Nigerian bishop suspects government-level support of new wave of Islamist terror
"it is suspected that their kin in government and the military are able to supply these arms to them."
O'Flaherty und John Pontifex
Roman Catholic bishop has accused authorities in Nigeria of clandestinely
supplying weapons to an Islamist terrorist network, charging that the
organization has infiltrated federal and state governments.
Bishop Joseph Bagobiri of
Kafanchan, Kaduna state, in northern Nigeria, told international Catholic
charity Aid to the Church in Need that the government has done little or
nothing to stem “a wave of terror” by Islamist Fulani herdsmen targeting Christians
and others—deadly violence, which, he added, has claimed some 1,000 lives in
the past year.
The bishop made his comments
in the wake of an April 15 attack by Fulani herdsmen, who assaulted Catholics gathering
for an Easter Vigil service outside a church in Asso village, near Kaduna.
Twelve people were killed, 10 of them Catholics.
Describing the Fulani
extremists as a “sister organization” to terror group Boko Haram, Bishop
Bagobiri reported that no arrests have been made so far. He said: “Given the
sophisticated nature of the weapons used in the [attack], it is suspected that
their kin in government and the military are able to supply these arms to them.”
He continued: “Fulanis are
in charge of customs, immigration and ministry of internal affairs in Nigeria
today. Therefore it is easy to bring dangerous weapons across our borders with
no one to prevent this. When weapons are intercepted, they are often turned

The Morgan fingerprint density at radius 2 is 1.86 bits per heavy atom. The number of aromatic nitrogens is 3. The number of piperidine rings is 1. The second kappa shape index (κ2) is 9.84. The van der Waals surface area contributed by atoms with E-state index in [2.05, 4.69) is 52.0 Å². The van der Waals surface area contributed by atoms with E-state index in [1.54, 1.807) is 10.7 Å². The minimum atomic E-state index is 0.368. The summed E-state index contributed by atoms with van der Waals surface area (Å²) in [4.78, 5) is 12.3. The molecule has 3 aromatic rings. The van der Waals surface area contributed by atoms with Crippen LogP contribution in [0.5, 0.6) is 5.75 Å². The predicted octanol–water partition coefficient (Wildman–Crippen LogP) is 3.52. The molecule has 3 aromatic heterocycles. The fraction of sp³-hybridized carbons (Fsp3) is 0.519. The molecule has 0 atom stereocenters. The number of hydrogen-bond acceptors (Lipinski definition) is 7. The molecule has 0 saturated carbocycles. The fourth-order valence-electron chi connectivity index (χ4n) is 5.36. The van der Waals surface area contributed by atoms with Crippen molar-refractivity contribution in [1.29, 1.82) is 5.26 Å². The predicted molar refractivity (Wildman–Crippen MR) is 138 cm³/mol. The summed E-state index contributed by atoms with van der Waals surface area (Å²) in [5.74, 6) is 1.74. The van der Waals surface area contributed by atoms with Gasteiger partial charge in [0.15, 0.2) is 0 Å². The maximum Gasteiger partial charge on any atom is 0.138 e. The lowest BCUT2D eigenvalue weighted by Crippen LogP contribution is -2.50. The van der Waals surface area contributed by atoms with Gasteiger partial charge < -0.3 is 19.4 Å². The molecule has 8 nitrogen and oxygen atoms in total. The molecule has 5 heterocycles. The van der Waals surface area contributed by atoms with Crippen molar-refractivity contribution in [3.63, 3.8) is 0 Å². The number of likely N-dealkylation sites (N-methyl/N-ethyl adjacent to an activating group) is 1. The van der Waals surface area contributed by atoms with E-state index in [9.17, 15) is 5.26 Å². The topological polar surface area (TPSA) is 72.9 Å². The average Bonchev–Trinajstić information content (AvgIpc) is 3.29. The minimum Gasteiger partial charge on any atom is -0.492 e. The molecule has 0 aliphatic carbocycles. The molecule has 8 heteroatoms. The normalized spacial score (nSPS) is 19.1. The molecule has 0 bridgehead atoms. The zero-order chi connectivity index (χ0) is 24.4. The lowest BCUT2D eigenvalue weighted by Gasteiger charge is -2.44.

over to the police and other security agencies and nothing will be heard about
such weapons again.
“Again, government at both
the state and federal level is headed by Fulanis who seem to be more
sympathetic to the aggressors and killers than to the vulnerable victims.”
In his homily during the
funeral Mass for some of the victims of the April 15 attack, the bishop said:
“The Fulani herdsmen terrorists and their sister terrorist organizations are operating
in the world today. This is exactly what the Fulani jihadists are doing today
in southern Kaduna, the middle belt region and now with incursions into both
the south-east and south-west of Nigeria.”
The bishop noted that the Fulani attackers had the use of a getaway vehicle and
“sophisticated weapons” to kill the Christians who were gathering to pray. He
added: “We can see that there is a well-hatched and heavily-funded program of
The bishop also called on
the Nigerian government to take action against alleged vote gerrymandering
to favor Islamic candidates at the expense of Christian interests in local
elections. He called on media “to find a way to draw the world’s attention to
this menace of the Fulani Herdsmen’s terrorist activities.”
Three victims of the Asso attack; ACN photo